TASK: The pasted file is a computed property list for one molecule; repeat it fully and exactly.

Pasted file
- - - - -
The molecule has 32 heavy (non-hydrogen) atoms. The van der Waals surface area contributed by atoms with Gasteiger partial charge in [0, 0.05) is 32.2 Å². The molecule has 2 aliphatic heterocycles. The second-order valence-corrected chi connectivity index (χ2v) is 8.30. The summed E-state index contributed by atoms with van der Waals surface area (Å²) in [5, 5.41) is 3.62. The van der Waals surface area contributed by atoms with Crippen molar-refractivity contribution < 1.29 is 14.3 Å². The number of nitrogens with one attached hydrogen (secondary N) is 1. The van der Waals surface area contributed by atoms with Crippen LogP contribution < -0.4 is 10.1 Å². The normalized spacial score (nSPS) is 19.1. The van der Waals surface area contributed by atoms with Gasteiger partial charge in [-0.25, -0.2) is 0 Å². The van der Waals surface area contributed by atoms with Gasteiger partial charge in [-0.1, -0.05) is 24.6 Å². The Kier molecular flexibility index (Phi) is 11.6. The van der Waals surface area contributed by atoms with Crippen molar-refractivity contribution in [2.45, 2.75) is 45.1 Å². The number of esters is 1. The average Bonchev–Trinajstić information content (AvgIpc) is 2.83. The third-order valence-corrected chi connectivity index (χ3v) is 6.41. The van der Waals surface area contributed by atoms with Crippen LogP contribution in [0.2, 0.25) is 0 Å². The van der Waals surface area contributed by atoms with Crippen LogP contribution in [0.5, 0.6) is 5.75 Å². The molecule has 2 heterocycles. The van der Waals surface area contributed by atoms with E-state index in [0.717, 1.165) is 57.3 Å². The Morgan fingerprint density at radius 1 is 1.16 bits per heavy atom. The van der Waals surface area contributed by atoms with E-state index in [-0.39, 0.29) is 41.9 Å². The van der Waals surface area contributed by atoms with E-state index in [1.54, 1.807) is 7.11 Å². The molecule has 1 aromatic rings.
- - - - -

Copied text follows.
The molecule has 32 heavy (non-hydrogen) atoms. The van der Waals surface area contributed by atoms with Gasteiger partial charge in [0, 0.05) is 32.2 Å². The molecule has 2 aliphatic heterocycles. The second-order valence-corrected chi connectivity index (χ2v) is 8.30. The summed E-state index contributed by atoms with van der Waals surface area (Å²) in [5, 5.41) is 3.62. The van der Waals surface area contributed by atoms with Crippen molar-refractivity contribution < 1.29 is 14.3 Å². The number of nitrogens with one attached hydrogen (secondary N) is 1. The van der Waals surface area contributed by atoms with Crippen LogP contribution < -0.4 is 10.1 Å². The normalized spacial score (nSPS) is 19.1. The van der Waals surface area contributed by atoms with Gasteiger partial charge in [-0.25, -0.2) is 0 Å². The van der Waals surface area contributed by atoms with Gasteiger partial charge in [-0.1, -0.05) is 24.6 Å². The Kier molecular flexibility index (Phi) is 11.6. The van der Waals surface area contributed by atoms with Crippen molar-refractivity contribution in [2.45, 2.75) is 45.1 Å². The number of esters is 1. The average Bonchev–Trinajstić information content (AvgIpc) is 2.83. The third-order valence-corrected chi connectivity index (χ3v) is 6.41. The van der Waals surface area contributed by atoms with Crippen LogP contribution in [0.2, 0.25) is 0 Å². The van der Waals surface area contributed by atoms with Crippen LogP contribution in [0.5, 0.6) is 5.75 Å². The molecule has 2 heterocycles. The van der Waals surface area contributed by atoms with E-state index in [0.717, 1.165) is 57.3 Å². The Morgan fingerprint density at radius 1 is 1.16 bits per heavy atom. The van der Waals surface area contributed by atoms with E-state index in [-0.39, 0.29) is 41.9 Å². The van der Waals surface area contributed by atoms with E-state index in [1.54, 1.807) is 7.11 Å². The molecule has 1 aromatic rings.